Great dane puppy and dog information
The Great Dane makes a good pet for those looking for a very large dog. She makes a good watch dog and only a fool would challenge her. She loves her human family and only needs moderate exercise. She is good with children but dangerous because of her size, especially to very young children. As a reminder, never leave a child unsupervised with any puppy or dog. She is slow to mature and very clumsy and rambunctious as a puppy. They may not get along with other dogs, especially same sex dogs, unless well socialized as a puppy.
*Approximate Adult Size. The approximate adult size (two years old or older) of the male Great Dane is 30 to 34 inches to the withers (highest point of the shoulder) and 120 to 200 pounds. The female ranges from 28 to 32 inches to the withers and 100 to 130 pounds.
*Special Health Considerations. Most dog breeds have certain inherited health problems associated with that specific breed and the Great Dane is no exception. Be on the lookout for Canine Hip Dysplasia (genetic based looseness in the hip joint that can lead to arthritis pain and lameness), bloat (Gastric Dilation-Volvulus, the second leading killer of dogs, can kill within the hour, this space is too limited for a complete explanation but you should read up on this). Feeding more then once a day and avoiding exercise right after meals may help guard against bloat and genetic heart problems, and hypothyroidism (sluggish thyroid gland which can result in weight gain). This disease list is an informative guideline only. Other diseases may also be significant threats, please contact your veterinarian for a complete list.
She should visit the veterinarian several times in the first year for shots, boosters and check up. Then, as an adult, she should visit the veterinarian yearly for shots and check up. As she gets older, six years and on, she should visit the veterinarian twice a year for check ups and shots. Remember; avoid feeding your dog sweets.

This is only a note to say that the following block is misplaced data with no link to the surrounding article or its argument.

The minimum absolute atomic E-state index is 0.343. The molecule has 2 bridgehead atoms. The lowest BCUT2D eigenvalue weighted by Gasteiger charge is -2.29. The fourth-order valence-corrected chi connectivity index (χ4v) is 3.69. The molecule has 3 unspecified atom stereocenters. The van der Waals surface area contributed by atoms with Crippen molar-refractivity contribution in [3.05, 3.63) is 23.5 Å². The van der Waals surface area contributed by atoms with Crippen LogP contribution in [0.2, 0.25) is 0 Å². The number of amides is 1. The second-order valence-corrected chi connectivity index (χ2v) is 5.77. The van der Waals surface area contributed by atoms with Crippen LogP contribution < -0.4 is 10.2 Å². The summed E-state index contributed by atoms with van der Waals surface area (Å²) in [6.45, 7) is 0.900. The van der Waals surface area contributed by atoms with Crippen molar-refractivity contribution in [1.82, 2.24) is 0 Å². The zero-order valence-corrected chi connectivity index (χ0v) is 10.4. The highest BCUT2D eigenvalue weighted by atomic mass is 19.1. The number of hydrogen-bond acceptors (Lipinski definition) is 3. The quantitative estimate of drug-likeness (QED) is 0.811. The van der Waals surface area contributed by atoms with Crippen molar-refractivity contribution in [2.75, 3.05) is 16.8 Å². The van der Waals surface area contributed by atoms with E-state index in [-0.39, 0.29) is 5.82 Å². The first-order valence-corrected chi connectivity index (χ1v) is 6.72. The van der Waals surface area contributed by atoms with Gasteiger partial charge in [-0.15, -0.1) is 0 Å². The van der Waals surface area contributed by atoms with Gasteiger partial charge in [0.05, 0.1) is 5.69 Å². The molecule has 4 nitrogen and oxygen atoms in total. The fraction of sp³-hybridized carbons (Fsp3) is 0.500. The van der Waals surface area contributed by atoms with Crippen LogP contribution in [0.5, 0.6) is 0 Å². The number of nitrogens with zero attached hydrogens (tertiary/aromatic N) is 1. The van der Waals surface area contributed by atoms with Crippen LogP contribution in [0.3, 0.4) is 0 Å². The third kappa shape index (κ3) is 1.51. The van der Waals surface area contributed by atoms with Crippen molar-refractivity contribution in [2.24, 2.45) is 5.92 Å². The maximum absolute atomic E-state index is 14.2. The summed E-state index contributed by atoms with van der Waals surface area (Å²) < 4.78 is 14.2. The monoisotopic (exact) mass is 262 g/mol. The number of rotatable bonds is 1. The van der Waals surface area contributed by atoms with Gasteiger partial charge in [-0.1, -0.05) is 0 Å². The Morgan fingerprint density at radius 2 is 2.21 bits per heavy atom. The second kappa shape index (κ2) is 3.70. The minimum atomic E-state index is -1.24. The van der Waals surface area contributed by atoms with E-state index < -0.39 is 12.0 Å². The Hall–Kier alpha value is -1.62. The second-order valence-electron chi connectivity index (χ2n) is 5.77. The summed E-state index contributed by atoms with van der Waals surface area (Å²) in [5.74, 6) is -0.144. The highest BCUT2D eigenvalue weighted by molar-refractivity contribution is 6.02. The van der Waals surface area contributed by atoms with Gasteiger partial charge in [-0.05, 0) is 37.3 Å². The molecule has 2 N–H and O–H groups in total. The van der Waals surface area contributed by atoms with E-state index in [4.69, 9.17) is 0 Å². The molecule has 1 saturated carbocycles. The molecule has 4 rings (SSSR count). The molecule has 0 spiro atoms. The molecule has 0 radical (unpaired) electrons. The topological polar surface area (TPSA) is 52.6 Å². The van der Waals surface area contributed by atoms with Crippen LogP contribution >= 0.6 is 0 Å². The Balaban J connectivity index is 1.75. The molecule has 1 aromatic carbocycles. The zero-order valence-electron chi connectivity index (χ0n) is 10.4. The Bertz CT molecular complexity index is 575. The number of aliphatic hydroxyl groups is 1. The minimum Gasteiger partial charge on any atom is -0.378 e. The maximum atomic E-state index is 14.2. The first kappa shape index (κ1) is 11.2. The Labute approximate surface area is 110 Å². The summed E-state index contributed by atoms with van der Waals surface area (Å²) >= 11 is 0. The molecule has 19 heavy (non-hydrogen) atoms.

*Grooming. The Great Dane has a short, smooth glossy coat. She needs little in coat maintenance. She sheds average and needs weekly brushing. This will help her maintain a clean and healthy coat and help you keep a closer eye on her health and strengthen your emotional bond with her.
Her teeth should be brushed at least twice a week with toothpaste and toothbrush designed for dogs. Brushing removes the accumulation of plaque and tartar which can cause cavities (rarely) and periodontal disease. Dog periodontal disease can lead to pain, loss of teeth, bad breath and other serious disease.
Her toenails may need to be examined for growth and clipped regularly. The toenails of the rear feet grow slower than the toenails of the front feet. Generally a guillotine type trimmer is the best for this chore and competent instructions to accomplish this can be found on the net.
*Life Span. The Great Dane can live between 7 and 10 years with proper nutrition, medical care and excellent living conditions.
*History. The Great Dane comes from Germany and were used to hunt boar. They may have been developed from interbreeding the Boarhound, Irish Wolfhound and ancient Mastiff. They were first registered by the American Kennel Association in 1887.
Some Registries: *Great Dane Club of America *UKC United Kennel Club *NKC National Kennel Club *CKC Continental Kennel Club *APRI Americas Pet Registry Inc. *AKC American Kennel Club *FCI Federation Cynologique Internationale *NZKC New Zealand Kennel Club *KCGB = Kennel Club of Great Britain *ANKC = Australian National Kennel Club *ACR = American Canine Registry
Litter Size: 5 to 12 Great Dane puppies
Category: Working. Mastiff.
Terms To Describe: Strength, dignity, regal, great size, power, dependable, friendly, courageous,
*SPECIAL GOOD POINTS Good watch dog. Generally loving and very gentle. Does not need much grooming. Not a barker.
*SPECIAL BAD POINTS Poor guard dog but they can be scary. Can be stubborn. Can be hard to train. Grow up slow. Puppies are clumsy and thus dangerous to toddlers. Short lived.
*Other Names Known By: Deutsche Dogge, German Mastiff, Ulm Dog
*Every dog is an individual so not everything in this information may be correct for your dog. This information is meant as a good faith guideline only.